Employment taxes don’t apply to the exercise of an ISO.
The AMT adjustment will still apply to the exercise.
You can find answers to questions like these in Secrets of Tax Planning For Employee Stock Options, Stock Grants and ESOPs, 2nd Edition. It is available at or at Amazon.com.
Employee A leaves Company X and has 1.25 shares vested of NQSO. Company X is in the process of being sold. If Employee A exercises the option, does the employee have to pay the taxes immediately on the excess of the fair market value over the option price of the stock, or can the company withhold the tax when the sale is consummated or issue a 1099?
The withholding is due at the time of exercise.
An exercise of an NQO issued during the employment of a former employee should also be reported on Form W-2. It is subject to withholding and employment taxes. The ordinary income from these transactions should not be reported on Form 1099.
Michael Gray regrets he can no longer answer emails personally. He will answer selected questions in this newsletter.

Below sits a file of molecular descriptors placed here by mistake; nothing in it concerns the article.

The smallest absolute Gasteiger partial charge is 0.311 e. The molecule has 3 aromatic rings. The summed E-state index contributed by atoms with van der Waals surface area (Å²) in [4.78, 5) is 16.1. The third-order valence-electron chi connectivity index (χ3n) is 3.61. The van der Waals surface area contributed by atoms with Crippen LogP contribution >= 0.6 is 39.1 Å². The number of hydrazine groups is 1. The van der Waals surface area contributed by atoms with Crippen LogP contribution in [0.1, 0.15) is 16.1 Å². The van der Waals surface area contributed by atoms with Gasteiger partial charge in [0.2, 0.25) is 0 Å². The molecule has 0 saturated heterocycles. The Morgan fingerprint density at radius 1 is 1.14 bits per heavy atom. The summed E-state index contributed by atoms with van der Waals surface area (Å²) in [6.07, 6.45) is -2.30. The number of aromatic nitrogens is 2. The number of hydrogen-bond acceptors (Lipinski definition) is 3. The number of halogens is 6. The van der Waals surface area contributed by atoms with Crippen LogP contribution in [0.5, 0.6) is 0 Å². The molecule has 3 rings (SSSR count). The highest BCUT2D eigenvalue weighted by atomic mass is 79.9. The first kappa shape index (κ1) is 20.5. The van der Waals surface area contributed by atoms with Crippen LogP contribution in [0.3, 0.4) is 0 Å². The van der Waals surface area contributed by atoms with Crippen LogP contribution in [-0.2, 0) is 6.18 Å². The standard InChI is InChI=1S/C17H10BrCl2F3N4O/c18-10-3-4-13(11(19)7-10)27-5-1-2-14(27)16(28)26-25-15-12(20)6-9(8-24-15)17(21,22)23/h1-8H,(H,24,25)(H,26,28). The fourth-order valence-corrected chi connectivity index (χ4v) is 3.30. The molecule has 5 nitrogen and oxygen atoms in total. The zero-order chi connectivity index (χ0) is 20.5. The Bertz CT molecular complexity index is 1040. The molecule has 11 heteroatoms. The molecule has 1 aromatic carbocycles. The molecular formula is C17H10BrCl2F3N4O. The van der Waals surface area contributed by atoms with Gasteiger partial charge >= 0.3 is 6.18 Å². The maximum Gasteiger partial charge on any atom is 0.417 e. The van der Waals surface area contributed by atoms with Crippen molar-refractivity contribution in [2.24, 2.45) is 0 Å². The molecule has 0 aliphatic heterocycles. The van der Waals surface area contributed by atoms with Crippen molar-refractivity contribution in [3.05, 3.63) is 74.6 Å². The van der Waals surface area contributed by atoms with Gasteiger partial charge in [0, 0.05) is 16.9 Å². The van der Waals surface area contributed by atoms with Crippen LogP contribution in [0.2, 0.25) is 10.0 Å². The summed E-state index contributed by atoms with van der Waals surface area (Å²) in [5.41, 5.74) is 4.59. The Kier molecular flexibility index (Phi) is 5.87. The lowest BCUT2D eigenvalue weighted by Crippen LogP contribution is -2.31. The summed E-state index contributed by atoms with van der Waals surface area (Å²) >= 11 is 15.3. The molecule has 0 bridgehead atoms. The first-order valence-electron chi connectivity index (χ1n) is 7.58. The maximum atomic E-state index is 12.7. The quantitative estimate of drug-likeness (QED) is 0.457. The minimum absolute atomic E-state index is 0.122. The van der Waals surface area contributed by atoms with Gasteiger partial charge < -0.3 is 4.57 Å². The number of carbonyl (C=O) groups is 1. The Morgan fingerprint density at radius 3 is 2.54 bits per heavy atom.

Do you know about our other newsletters?
For general tax developments, tax planning ideas, business development ideas and book reviews, subscribe to Michael Gray, CPA’s Tax & Business Insight.
We are now offering our real estate tax newsletter, Michael Gray, CPA’s Real Estate Tax Letter, free of charge. Like this newsletter, we will talk about new developments, have reports on special tax concerns, and answer questions and answers. To subscribe and read a sample issue, visit realestatetaxletter.com.
IRS Circular 230 Disclosure:
As required by U.S. Treasury Regulations, you are hereby advised that any written tax advice contained in this communication was not written or intended to be used (and cannot be used) by any taxpayer for the purpose of avoiding penalties that may be imposed under the U.S. Internal Revenue Code.
Consult with a tax advisor
For our readers who aren’t tax advisors, this newsletter is intended to alert you about tax issues that could affect you. It is not a substitute for advice from a professional tax advisor. You will find that getting advice from a qualified advisor is a worthwhile investment.
Tax advisors should view the newsletter as an alert to become aware of issues relating to employee stock options for further research and study.
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(Michael Gray is the author of Secrets of Tax Planning For Employee Stock Options, Stock Grants and ESOPs.)